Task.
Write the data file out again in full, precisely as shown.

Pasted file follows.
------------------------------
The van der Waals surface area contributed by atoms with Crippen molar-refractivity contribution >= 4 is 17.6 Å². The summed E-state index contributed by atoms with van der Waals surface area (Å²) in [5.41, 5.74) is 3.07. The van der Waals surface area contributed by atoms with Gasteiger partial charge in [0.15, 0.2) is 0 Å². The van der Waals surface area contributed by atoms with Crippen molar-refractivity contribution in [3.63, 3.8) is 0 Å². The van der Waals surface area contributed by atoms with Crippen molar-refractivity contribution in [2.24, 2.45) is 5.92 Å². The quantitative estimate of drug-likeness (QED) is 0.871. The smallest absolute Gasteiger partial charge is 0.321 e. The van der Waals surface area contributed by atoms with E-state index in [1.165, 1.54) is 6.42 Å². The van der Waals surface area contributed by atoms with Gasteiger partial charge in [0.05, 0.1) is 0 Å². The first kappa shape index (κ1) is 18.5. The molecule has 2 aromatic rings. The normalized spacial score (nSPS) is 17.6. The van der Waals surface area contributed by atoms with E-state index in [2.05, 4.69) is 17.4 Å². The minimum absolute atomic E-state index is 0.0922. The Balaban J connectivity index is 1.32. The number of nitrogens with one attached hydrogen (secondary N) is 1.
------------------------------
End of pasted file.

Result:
The van der Waals surface area contributed by atoms with Crippen molar-refractivity contribution >= 4 is 17.6 Å². The summed E-state index contributed by atoms with van der Waals surface area (Å²) in [5.41, 5.74) is 3.07. The van der Waals surface area contributed by atoms with Gasteiger partial charge in [0.15, 0.2) is 0 Å². The van der Waals surface area contributed by atoms with Crippen molar-refractivity contribution in [3.63, 3.8) is 0 Å². The van der Waals surface area contributed by atoms with Crippen molar-refractivity contribution in [2.24, 2.45) is 5.92 Å². The quantitative estimate of drug-likeness (QED) is 0.871. The smallest absolute Gasteiger partial charge is 0.321 e. The van der Waals surface area contributed by atoms with E-state index in [1.165, 1.54) is 6.42 Å². The van der Waals surface area contributed by atoms with Gasteiger partial charge in [0.05, 0.1) is 0 Å². The first kappa shape index (κ1) is 18.5. The molecule has 2 aromatic rings. The normalized spacial score (nSPS) is 17.6. The van der Waals surface area contributed by atoms with E-state index in [2.05, 4.69) is 17.4 Å². The minimum absolute atomic E-state index is 0.0922. The Balaban J connectivity index is 1.32. The number of nitrogens with one attached hydrogen (secondary N) is 1.